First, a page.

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PRELITERATE POETRY THROUGH A DIFFERENT LENS

Excerpts From ALICE HICKEY: Between Worlds

Sometimes difficult concepts can be illuminated through storytelling. These excerpts from my recent book “ALICE HICKEY: Between Worlds” and the On-Line Appendix associated with it, may help some to understand many critical aspects of preliterate poetry and the culture that gave birth to it.

The myth referred to in some of these excerpts is The Witnesses Log , a long, enigmatic poem that came to me in 2001. I have included it as well. For those interested in the book and appendix, a free PDF is available as well as Kindle and paperback forms: http://justinspringbooks.blogspot.com/

JULIAN JAYNES PART TWO

SOME THINGS JAYNES MISSED

NOTE: For those who are not familiar with Jaynes’ ideas, I suggest you check out this Wikipedia Link first: http://en.wikipedia.org/wiki/Julian_Jaynes

SUMMARY

One of Julian Jaynes’ pivotal insights in developing his theory of consciousness came from his study of preliterate poetry. The frequent occurrence of situations where the characters heard the Gods speaking to them as to how to proceed suggested to Jaynes that these poems might actually be reporting how pre-literate people experienced the world. It also led him to suggest that the mysterious Ka of Egyptian theology was none other than those same voices.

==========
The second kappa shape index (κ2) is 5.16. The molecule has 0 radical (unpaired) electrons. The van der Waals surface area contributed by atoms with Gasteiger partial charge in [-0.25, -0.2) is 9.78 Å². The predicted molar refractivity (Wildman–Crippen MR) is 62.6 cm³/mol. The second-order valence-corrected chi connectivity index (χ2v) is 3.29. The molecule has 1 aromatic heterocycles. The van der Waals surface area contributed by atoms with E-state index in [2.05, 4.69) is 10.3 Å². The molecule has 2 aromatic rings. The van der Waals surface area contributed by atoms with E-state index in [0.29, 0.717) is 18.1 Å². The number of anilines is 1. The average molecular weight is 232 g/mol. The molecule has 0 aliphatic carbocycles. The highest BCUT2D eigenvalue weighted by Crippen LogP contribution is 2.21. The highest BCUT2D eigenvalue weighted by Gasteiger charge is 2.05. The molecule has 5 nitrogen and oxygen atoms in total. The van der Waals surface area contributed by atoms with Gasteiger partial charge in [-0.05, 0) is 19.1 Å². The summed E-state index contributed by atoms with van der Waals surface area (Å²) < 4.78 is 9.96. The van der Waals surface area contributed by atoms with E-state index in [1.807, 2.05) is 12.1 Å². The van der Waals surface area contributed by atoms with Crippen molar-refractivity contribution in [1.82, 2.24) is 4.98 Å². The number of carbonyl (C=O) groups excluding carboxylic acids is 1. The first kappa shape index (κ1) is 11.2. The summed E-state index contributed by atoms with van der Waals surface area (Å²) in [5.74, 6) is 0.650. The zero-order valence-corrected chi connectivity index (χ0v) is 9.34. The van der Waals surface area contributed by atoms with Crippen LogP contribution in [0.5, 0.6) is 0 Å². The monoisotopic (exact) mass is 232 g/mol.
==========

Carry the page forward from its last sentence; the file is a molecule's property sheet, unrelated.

Prior to that time, most scholars took those voices to be metaphoric, or stylized ways of reporting insights, but Jaynes took them literally and for that we have to thank him.

The second insight Jaynes had came from his own personal experience with poetry, both as a writer and reader, where he quite correctly saw that the ecstatic mental and emotional state experienced by today’s poets during the advent of a poem was linked to what pre-literate people experienced when hearing bi-cameral voices.

Jayne’s lack of experience with spontaneous oral composition of poetry, however, led him to several inaccurate conclusions about the nature of preliterate poetry and the nature of the Muse’s voice, which is a quite different internal voice ( in its characteristics) from the guiding voices pre-literate peoples experienced and some 2% of us still hear in times of stress and high creativity.

My own experience with both kinds of voices leads me to believe that the Muse’s voice came out of a later evolutionary development that resulted from early humans imitating their right-brained guiding voices.

Jayne’s errors stemmed largely from the fact he was only acquainted with the written composition of a poem, which is quite different from spontaneous oral composition, the latter being a largely unconscious act, closer to dreaming while awake than conscious writing.

In addition, most of the scholarship on oral, preliterate composition that Jaynes relied on is inaccurate for the same reason: lack of actual experience. It is impossible to experience spontaneous oral composition from the fully conscious mindset of a scholar or scientist.